He added: “As we celebrate this teachers’ day, SADTU is fully aware of the task at hand to ensure that the gains we have made to safeguard the Status of Teachers as per the 1966 Recommendation are adhered to. We are therefore going to heed the call by our union federation, COSATU to take part in marches across the country on 7 October to make our voice heard against the austerity measures, rising unemployment, safety in workplaces, gender-based violence and many other ills affecting workers.”

“The country needs more teachers, more resources, more training and better working conditions for teachers. Quality education for all is the only sustainable way of recovery where the teachers are at the centre. We therefore demand that education be classified as an emergency in order to release the required financial relief required for an inclusive and sustainable recovery.”

Basic Education Minister Angie Motshekga has also applauded and thanked teachers for their resilience, courage and dedication to their work, even under difficult circumstances brought about mainly by the COVID-19 pandemic.

“The past year has been an extremely difficult time for our teachers, hence I take this opportunity to thank all of you, our teachers, for your resilience, courage and dedication to your work under very difficult circumstances brought about mainly by COVID-19,” Motshekga said.

Motshekga said she is proud to be part of the movement to appreciate the role of every teacher across all corners of the country.

“Dear teachers, we acknowledge you on this special day that is World Teachers’ Day. Despite all the daily challenges you are faced with, you have kept going, you have become our hope to produce and harness future leaders, you are mothers of all professions, from whose hands every country is built,” she said.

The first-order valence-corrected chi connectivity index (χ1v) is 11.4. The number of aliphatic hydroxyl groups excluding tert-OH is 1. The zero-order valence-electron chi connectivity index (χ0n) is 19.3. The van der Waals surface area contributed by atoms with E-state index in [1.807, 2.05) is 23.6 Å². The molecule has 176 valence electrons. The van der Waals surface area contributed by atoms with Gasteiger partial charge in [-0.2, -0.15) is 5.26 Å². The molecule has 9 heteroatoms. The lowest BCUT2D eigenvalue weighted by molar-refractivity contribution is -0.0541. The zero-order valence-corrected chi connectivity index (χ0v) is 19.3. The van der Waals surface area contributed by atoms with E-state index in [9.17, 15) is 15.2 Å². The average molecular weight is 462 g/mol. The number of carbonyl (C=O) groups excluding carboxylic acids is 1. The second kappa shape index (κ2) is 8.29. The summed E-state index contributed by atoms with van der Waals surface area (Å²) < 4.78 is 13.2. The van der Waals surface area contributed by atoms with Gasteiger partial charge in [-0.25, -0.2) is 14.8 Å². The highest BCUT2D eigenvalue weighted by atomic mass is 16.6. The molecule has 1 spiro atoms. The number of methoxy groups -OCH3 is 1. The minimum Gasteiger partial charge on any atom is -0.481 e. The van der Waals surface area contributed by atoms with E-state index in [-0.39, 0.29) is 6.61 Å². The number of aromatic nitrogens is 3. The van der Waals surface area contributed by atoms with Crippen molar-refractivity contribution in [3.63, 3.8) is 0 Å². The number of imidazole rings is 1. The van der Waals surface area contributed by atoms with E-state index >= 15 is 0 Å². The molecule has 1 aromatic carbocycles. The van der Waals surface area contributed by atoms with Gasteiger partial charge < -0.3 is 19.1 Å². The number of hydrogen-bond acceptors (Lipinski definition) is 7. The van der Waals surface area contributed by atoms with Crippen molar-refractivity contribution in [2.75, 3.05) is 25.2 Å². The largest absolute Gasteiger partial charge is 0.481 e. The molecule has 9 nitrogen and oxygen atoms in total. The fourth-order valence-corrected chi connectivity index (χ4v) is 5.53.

The LEGO Foundation said the COVID-19 pandemic interrupted the education of 90% of children around the world, and teachers have been on the frontlines to face the major challenges throughout it all.

 To mark the day, the LEGO Foundation was expected to officially launch a new whitepaper that will unpick the innovative methods used by teachers to provide education to children who struggle to access learning.

Specifically focusing on refugee and host communities in East Africa, the whitepaper highlights the central role of teachers and examines the opportunities for integrating play-based learning into teacher professional development approaches.

Commenting on World Teacher’s Day, Sarah Bouchie, Chief Impact Officer at the LEGO Foundation, said:

“The pandemic has brought teachers to the forefront more than ever before, and we should celebrate their heroic efforts to ensure quality education for every child. At the LEGO Foundation, it is our belief that learning through play allows children to reach their full potential. Thanks to teachers, children, including those from vulnerable communities, have been able to continue their learning. If the last 18+ months has shown us anything, it is that we must learn to live with uncertainty and practice the art of the quick pivot. Teachers know this perhaps better than anyone. Together, we can meet SDG4 through a movement of people who are committed to be all in for all kids.”

  • Inside Education